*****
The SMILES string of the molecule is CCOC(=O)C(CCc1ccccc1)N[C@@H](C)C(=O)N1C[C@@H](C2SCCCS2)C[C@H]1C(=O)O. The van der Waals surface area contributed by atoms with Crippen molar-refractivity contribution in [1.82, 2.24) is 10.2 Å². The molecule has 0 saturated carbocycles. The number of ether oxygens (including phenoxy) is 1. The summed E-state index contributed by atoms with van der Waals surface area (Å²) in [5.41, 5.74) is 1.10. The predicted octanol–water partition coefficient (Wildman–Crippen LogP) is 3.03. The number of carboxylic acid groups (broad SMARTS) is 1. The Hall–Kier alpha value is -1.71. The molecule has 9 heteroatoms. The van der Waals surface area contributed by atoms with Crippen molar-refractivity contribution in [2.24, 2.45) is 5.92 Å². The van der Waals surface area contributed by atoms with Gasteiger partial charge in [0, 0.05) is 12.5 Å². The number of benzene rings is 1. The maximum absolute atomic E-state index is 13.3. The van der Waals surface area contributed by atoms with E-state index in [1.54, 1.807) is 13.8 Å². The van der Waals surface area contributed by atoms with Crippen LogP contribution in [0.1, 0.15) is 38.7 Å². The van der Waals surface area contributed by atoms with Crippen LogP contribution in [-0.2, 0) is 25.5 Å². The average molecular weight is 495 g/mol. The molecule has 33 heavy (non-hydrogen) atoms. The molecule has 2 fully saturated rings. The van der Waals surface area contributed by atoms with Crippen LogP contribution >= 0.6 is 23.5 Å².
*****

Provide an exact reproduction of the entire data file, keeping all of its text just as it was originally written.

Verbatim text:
The SMILES string of the molecule is CCOC(=O)C(CCc1ccccc1)N[C@@H](C)C(=O)N1C[C@@H](C2SCCCS2)C[C@H]1C(=O)O. The van der Waals surface area contributed by atoms with Crippen molar-refractivity contribution in [1.82, 2.24) is 10.2 Å². The molecule has 0 saturated carbocycles. The number of ether oxygens (including phenoxy) is 1. The summed E-state index contributed by atoms with van der Waals surface area (Å²) in [5.41, 5.74) is 1.10. The predicted octanol–water partition coefficient (Wildman–Crippen LogP) is 3.03. The number of carboxylic acid groups (broad SMARTS) is 1. The Hall–Kier alpha value is -1.71. The molecule has 9 heteroatoms. The van der Waals surface area contributed by atoms with Crippen molar-refractivity contribution in [2.24, 2.45) is 5.92 Å². The van der Waals surface area contributed by atoms with Gasteiger partial charge in [0, 0.05) is 12.5 Å². The number of benzene rings is 1. The maximum absolute atomic E-state index is 13.3. The van der Waals surface area contributed by atoms with E-state index in [1.54, 1.807) is 13.8 Å². The van der Waals surface area contributed by atoms with Crippen LogP contribution in [0.1, 0.15) is 38.7 Å². The van der Waals surface area contributed by atoms with Crippen LogP contribution in [-0.2, 0) is 25.5 Å². The average molecular weight is 495 g/mol. The molecule has 33 heavy (non-hydrogen) atoms. The molecule has 2 fully saturated rings. The van der Waals surface area contributed by atoms with Crippen LogP contribution >= 0.6 is 23.5 Å².